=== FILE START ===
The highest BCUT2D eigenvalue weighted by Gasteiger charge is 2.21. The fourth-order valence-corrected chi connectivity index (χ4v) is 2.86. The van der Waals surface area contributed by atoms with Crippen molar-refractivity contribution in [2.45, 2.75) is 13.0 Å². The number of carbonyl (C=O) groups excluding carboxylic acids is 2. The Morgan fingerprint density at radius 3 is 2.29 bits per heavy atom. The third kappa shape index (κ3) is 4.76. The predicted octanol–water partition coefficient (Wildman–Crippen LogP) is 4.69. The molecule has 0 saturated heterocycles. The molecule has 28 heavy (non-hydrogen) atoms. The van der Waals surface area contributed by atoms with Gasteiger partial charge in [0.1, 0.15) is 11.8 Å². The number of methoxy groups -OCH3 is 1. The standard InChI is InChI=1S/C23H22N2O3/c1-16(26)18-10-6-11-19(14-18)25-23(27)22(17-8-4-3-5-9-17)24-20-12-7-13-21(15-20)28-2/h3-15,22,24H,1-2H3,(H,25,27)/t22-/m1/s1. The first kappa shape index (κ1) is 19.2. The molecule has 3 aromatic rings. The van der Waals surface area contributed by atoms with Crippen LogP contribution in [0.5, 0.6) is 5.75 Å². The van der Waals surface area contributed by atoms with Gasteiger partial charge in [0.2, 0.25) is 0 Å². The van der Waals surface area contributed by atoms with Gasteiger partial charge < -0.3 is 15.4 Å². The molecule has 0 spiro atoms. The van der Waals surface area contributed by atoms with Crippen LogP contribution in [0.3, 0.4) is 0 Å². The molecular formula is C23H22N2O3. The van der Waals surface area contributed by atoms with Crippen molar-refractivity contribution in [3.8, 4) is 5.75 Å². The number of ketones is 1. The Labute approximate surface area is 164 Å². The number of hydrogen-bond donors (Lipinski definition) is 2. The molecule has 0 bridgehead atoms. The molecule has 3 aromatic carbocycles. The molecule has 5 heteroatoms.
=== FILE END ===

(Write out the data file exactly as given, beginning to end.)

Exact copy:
The highest BCUT2D eigenvalue weighted by Gasteiger charge is 2.21. The fourth-order valence-corrected chi connectivity index (χ4v) is 2.86. The van der Waals surface area contributed by atoms with Crippen molar-refractivity contribution in [2.45, 2.75) is 13.0 Å². The number of carbonyl (C=O) groups excluding carboxylic acids is 2. The Morgan fingerprint density at radius 3 is 2.29 bits per heavy atom. The third kappa shape index (κ3) is 4.76. The predicted octanol–water partition coefficient (Wildman–Crippen LogP) is 4.69. The molecule has 0 saturated heterocycles. The molecule has 28 heavy (non-hydrogen) atoms. The van der Waals surface area contributed by atoms with Gasteiger partial charge in [0.1, 0.15) is 11.8 Å². The number of methoxy groups -OCH3 is 1. The standard InChI is InChI=1S/C23H22N2O3/c1-16(26)18-10-6-11-19(14-18)25-23(27)22(17-8-4-3-5-9-17)24-20-12-7-13-21(15-20)28-2/h3-15,22,24H,1-2H3,(H,25,27)/t22-/m1/s1. The first kappa shape index (κ1) is 19.2. The molecule has 3 aromatic rings. The van der Waals surface area contributed by atoms with Crippen LogP contribution in [0.5, 0.6) is 5.75 Å². The van der Waals surface area contributed by atoms with Gasteiger partial charge in [0.2, 0.25) is 0 Å². The van der Waals surface area contributed by atoms with Gasteiger partial charge < -0.3 is 15.4 Å². The molecule has 0 spiro atoms. The van der Waals surface area contributed by atoms with Crippen LogP contribution in [0.3, 0.4) is 0 Å². The molecular formula is C23H22N2O3. The van der Waals surface area contributed by atoms with Crippen molar-refractivity contribution in [3.8, 4) is 5.75 Å². The number of ketones is 1. The Labute approximate surface area is 164 Å². The number of hydrogen-bond donors (Lipinski definition) is 2. The molecule has 0 bridgehead atoms. The molecule has 3 aromatic carbocycles. The molecule has 5 heteroatoms.